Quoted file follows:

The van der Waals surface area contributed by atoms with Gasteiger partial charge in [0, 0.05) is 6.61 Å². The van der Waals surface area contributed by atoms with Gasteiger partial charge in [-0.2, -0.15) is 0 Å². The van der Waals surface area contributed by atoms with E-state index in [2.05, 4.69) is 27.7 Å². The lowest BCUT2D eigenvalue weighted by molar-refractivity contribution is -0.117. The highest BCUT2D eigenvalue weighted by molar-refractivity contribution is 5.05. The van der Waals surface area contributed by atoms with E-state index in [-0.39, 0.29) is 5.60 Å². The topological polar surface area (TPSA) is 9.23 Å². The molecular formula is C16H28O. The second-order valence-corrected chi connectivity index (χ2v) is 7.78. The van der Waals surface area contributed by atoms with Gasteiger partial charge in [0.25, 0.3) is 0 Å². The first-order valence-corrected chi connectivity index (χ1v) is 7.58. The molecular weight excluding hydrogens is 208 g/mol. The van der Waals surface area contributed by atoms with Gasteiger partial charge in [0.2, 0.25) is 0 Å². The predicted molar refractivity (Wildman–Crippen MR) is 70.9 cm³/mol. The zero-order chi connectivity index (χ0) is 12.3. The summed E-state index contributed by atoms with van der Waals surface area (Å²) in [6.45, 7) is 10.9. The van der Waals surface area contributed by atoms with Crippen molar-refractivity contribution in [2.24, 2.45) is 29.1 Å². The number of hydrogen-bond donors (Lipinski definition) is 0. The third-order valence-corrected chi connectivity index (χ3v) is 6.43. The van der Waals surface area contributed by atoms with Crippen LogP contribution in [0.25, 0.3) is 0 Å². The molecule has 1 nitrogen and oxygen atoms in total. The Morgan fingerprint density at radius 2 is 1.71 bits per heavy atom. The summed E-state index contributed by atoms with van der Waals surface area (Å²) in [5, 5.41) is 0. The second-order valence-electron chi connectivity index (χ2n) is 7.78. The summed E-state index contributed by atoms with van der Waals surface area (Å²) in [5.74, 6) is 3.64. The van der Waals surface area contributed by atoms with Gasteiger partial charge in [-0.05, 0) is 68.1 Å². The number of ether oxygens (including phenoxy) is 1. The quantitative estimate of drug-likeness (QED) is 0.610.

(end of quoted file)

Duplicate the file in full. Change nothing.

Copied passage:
The van der Waals surface area contributed by atoms with Gasteiger partial charge in [0, 0.05) is 6.61 Å². The van der Waals surface area contributed by atoms with Gasteiger partial charge in [-0.2, -0.15) is 0 Å². The van der Waals surface area contributed by atoms with E-state index in [2.05, 4.69) is 27.7 Å². The lowest BCUT2D eigenvalue weighted by molar-refractivity contribution is -0.117. The highest BCUT2D eigenvalue weighted by molar-refractivity contribution is 5.05. The van der Waals surface area contributed by atoms with E-state index in [-0.39, 0.29) is 5.60 Å². The topological polar surface area (TPSA) is 9.23 Å². The molecular formula is C16H28O. The second-order valence-corrected chi connectivity index (χ2v) is 7.78. The van der Waals surface area contributed by atoms with Gasteiger partial charge in [0.25, 0.3) is 0 Å². The first-order valence-corrected chi connectivity index (χ1v) is 7.58. The molecular weight excluding hydrogens is 208 g/mol. The van der Waals surface area contributed by atoms with Gasteiger partial charge in [0.2, 0.25) is 0 Å². The predicted molar refractivity (Wildman–Crippen MR) is 70.9 cm³/mol. The zero-order chi connectivity index (χ0) is 12.3. The summed E-state index contributed by atoms with van der Waals surface area (Å²) in [6.45, 7) is 10.9. The van der Waals surface area contributed by atoms with Crippen molar-refractivity contribution in [2.24, 2.45) is 29.1 Å². The number of hydrogen-bond donors (Lipinski definition) is 0. The third-order valence-corrected chi connectivity index (χ3v) is 6.43. The van der Waals surface area contributed by atoms with Crippen LogP contribution in [0.25, 0.3) is 0 Å². The molecule has 1 nitrogen and oxygen atoms in total. The Morgan fingerprint density at radius 2 is 1.71 bits per heavy atom. The summed E-state index contributed by atoms with van der Waals surface area (Å²) in [5, 5.41) is 0. The second-order valence-electron chi connectivity index (χ2n) is 7.78. The summed E-state index contributed by atoms with van der Waals surface area (Å²) in [5.74, 6) is 3.64. The van der Waals surface area contributed by atoms with Gasteiger partial charge in [-0.05, 0) is 68.1 Å². The number of ether oxygens (including phenoxy) is 1. The quantitative estimate of drug-likeness (QED) is 0.610.